We are also invited to remember who is really in charge in our Scriptures today.  Our passage from Jeremiah is God’s judgment of bad shepherds, bad kings who mistreated their people instead of caring for them.  God declared that these bad rulers would be disposed of, that God would gather his people back together, and place over them rulers who would care for them and ensure that they live in safety.  God also promised to raise up a righteous Branch descended from David who would rule justly and rightly and save his people.  The name of this king would be “The Lord is Our Righteousness.”

    Now in Hebrew “The Lord is Our Righteousness” is the meaning of the name Zedekiah.  Zedekiah, as it happens, was the last king of Judah before the kingdom fell to the Babylonians in 587 BC.  Scripture tells us this Zedekiah was not a righteous king.  He did what was evil in God’s sight.  He also only ruled at the pleasure of the Babylonians, and the destruction of Jerusalem happened when Zedekiah started an uprising against Babylonian rule, which the Babylonians mercilessly crushed.

    Through Jeremiah’s prophecy, God promised his people a new Zedekiah who would truly live up to his name, “The Lord is Our Righteousness.”  This new ruler would rule on God’s behalf in God’s way.  He would care for his people rather than exploit them, and would enable them to live as one in safety rather than scatter and harm them. He would remember and acknowledge who is really in charge.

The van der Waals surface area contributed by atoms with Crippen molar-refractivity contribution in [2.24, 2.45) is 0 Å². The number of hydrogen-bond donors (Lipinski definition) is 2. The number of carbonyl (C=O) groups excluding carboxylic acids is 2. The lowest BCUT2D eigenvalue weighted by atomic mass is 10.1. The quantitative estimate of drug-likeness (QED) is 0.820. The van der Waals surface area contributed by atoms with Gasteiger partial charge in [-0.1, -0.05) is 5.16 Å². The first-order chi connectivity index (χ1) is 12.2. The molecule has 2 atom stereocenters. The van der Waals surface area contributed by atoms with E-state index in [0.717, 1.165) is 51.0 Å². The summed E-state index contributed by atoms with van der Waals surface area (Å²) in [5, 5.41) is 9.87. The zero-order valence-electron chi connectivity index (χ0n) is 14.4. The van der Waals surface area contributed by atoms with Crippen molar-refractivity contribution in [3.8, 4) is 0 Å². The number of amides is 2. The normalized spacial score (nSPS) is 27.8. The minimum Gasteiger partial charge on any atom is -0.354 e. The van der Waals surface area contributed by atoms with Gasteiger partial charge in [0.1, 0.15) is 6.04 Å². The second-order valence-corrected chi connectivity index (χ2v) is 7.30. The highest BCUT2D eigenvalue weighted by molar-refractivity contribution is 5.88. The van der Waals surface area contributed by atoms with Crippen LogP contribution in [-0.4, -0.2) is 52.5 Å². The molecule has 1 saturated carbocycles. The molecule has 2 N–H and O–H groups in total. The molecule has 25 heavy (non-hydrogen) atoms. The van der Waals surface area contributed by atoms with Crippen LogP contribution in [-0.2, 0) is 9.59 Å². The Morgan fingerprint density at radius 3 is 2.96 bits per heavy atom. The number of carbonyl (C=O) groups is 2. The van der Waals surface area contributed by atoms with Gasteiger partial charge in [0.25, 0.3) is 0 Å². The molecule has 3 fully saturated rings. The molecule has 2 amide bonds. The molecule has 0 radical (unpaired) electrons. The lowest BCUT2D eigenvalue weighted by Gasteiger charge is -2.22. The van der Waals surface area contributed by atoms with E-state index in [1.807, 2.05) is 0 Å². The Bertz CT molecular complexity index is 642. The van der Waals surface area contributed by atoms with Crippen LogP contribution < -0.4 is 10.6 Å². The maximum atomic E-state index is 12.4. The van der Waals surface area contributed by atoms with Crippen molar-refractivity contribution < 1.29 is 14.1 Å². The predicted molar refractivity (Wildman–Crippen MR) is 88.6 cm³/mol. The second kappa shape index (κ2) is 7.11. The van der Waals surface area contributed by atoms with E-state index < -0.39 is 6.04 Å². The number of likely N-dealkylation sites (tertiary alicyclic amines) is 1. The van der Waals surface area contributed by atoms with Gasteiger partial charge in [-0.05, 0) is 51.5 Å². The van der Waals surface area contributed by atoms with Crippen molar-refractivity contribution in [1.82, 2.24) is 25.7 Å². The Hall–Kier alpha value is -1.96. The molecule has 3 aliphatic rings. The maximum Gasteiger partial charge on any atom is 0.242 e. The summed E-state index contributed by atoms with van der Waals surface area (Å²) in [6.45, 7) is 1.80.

Our Scripture from Paul’s letter to the Colossians also invites us to remember who really is in charge.  Paul wrote extensively in this passage about the supremacy of Christ over all rulers and authorities on earth and in heaven, because he was involved in their creation.  In addition, Paul writes about how Christ is to be the ultimate leader in our lives, because of what God has done for us through Christ:  “(God) made it so you could take part in (God’s) inheritance, in light granted to God’s holy people.  He rescued us from the control of darkness and transferred us into the kingdom of the Son he loves.  He set us free through the Son and forgave our sins.”  All of this is because “The Son is the image of the invisible God, the one who is first over all creation.”  Christ is really in charge.